The goal was an ambitious one: Create an underwater, Ironman-inspired jetpack capable of propelling someone through water faster than Michael Phelps on his best day in the pool.
In the process, Ryan Kung and David Shulman, two Silicon Valley engineers behind “Eclectical Engineering” — a YouTube channel dedicated to bringing imaginative contraptions to life — knew they’d be embarking on their most dangerous project to date, a reality that did little to deter the duo.
“In a lot of ways the way we pick these projects is by finding engineering we really want to improve our skill set in,” Shulman, 28, said. “We hadn’t done any projects involving water and wanted to get better with motors.”
Combining battery-powered motors and water is, of course, is a recipe for electrocution. That explains why the two men spent the bulk of their time figuring out how to create a watertight seal for the jetpack’s battery compartment, which contained powerful lithium batteries.
The sealed battery pack was initially tested in one meter of water. That meant the men couldn’t be certain the pack would remain water resistant if the depth, and pressure on the pack, increased.
How did Shulman feel jumping into the water for the first time?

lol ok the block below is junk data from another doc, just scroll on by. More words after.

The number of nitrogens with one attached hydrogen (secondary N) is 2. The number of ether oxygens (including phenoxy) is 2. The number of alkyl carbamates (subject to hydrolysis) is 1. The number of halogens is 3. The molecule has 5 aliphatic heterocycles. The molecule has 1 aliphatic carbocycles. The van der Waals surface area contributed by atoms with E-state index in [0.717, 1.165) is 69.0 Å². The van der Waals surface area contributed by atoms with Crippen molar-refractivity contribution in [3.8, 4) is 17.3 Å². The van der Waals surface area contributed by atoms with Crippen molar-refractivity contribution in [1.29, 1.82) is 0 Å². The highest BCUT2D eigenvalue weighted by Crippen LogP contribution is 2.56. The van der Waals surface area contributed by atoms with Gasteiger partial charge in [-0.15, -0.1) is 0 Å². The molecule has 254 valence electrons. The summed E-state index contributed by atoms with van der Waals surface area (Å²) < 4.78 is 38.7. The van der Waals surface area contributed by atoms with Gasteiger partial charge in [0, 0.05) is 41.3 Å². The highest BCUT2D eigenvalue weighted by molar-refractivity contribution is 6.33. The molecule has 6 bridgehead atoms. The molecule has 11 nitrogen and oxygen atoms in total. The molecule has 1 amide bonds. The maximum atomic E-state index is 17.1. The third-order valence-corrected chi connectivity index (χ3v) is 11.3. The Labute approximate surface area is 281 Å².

“It was absolutely scary,” he said. “This was really putting your money where your mouth is. I’ve never built a project and then strapped it onto myself before.”
As their finished YouTube video attests, Shulman survived, and the project was a complete success. At top speed, the underwater jetpack clocked in at 6.25 mph, breaking Phelp’s record of 6 mph. The propellers were more powerful than expected, Shulman said, noting that at times it felt like they were “going to pull my arms off.”
The pair — who do most of their DIY engineering on the weekends — estimate they spent about 60 hours and $1,000 to make the jetpack a reality.
They hope to refine the contraption, but they already have another project occupying their imaginations.
“We want to create a launcher that helps you skip rocks easily and a lot further than anyone can by hand,” Shulman said. “We have a backlog of 80 projects, so our problem is not coming up with fun things to do, but finding the time to do them.”